High school students playing an organized game of "Nerf wars" caused a crash in New Hope that injured two innocent bystanders Monday night, according to police.
The crash occurred about 9:12 p.m. in the 4600 block of Winnetka Avenue. New Hope Police Chief Tim Fournier said two cars driven by Robbinsdale Armstrong High School students were involved in a high-speed chase playing the popular game, which requires players to "stalk" and "kill" each other with toy guns.
Fournier said one driver crashed into the bystander's car and forced it off the road into a telephone pole, while the teen's car came to rest in a front yard. Both cars had significant damage. The second teen car fled the scene. Two adults in the struck vehicle received noncritical injuries and have since been released from North Memorial Medical Center.
Fournier called Monday's accident "incredibly stupid and reckless" and the game a "recipe for disaster."
"It's really amazing no one was killed," Fournier said. "The drivers of the cars knew exactly what they were doing and just lost control."
Several blocks of Winnetka were closed on either side of the scene, according to police dispatch traffic. The State Patrol was called in to assist with the investigation.
Fournier said misdemeanor or gross misdemeanor charges are possible.
The students involved are "good kids but made some bad decisions," said Armstrong Principal David Dahl.
The goal of "Nerf wars" is to be the last team or player standing, reaping a cash prize that can amount to hundreds or thousands of dollars. Most schools ban the game — which can last for weeks — from campuses, and teen organizers of games often ban it from churches, restaurants and places of work. But players in pursuit sometimes engage in risky behavior in search of a high-stakes prize or merely bragging rights.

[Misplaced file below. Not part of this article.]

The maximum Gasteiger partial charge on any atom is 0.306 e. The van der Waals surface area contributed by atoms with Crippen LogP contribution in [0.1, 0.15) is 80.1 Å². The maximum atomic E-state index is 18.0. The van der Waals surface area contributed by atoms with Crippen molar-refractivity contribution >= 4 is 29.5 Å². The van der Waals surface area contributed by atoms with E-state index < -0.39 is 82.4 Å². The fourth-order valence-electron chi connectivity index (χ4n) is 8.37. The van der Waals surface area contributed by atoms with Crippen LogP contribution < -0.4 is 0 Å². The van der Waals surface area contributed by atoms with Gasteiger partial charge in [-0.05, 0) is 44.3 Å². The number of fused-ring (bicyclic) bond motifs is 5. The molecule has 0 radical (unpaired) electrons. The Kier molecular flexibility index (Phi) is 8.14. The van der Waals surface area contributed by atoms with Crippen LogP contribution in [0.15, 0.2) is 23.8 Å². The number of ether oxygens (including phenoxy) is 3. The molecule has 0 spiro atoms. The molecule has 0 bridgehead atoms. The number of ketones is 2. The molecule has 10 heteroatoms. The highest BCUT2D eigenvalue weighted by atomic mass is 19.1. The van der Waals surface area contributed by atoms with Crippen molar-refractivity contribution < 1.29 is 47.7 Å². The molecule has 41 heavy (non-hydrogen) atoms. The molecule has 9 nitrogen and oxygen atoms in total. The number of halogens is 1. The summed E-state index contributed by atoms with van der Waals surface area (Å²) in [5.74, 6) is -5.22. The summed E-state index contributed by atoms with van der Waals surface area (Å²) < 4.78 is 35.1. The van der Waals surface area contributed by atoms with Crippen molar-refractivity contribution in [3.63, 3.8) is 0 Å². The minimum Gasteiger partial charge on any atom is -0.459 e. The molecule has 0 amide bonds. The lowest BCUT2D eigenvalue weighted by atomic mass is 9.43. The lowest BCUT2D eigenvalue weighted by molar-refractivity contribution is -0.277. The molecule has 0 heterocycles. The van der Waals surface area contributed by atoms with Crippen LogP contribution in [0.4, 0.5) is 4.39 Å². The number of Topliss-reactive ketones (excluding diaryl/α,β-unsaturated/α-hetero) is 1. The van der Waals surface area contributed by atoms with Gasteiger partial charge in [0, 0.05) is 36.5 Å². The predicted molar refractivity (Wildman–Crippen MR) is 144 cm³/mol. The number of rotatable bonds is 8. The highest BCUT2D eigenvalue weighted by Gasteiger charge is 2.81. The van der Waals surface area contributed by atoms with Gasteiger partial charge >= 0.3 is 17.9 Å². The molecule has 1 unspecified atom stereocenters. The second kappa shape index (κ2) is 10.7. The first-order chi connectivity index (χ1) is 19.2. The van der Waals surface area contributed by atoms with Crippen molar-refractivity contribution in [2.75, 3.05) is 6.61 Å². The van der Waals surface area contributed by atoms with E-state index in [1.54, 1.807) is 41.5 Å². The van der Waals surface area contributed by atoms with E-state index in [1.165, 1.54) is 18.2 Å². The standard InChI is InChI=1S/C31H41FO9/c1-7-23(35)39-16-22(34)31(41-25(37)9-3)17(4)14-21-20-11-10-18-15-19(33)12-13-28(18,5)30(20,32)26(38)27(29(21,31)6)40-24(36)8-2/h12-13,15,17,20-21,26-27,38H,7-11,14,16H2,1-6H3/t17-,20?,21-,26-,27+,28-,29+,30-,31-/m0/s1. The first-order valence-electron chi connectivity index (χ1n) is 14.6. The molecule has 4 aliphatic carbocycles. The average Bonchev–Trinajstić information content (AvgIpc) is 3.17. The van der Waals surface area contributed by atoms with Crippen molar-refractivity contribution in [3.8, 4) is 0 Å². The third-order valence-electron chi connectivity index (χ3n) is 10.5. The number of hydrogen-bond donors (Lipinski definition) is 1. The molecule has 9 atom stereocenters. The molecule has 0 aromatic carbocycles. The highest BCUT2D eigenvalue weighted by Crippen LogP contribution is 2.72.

Fournier said about 100 students each paid $5 to play.
In December, Nerf wars played a role in a crash that killed two of four Lakeville teens when the pickup truck they were riding in rolled over.
In an e-mail to Armstrong parents, school officials said the crash was being looked into, and the students involved could be disciplined.
"This incident is very unfortunate, and does not represent the vast majority of children in the district we know are doing the right thing every day," said Superintendent Carlton D. Jenkins in the e-mail. "Nerf guns are not allowed at our schools. Please talk to your students if you believe they are participating in this kind of game. We want our students to remain safe."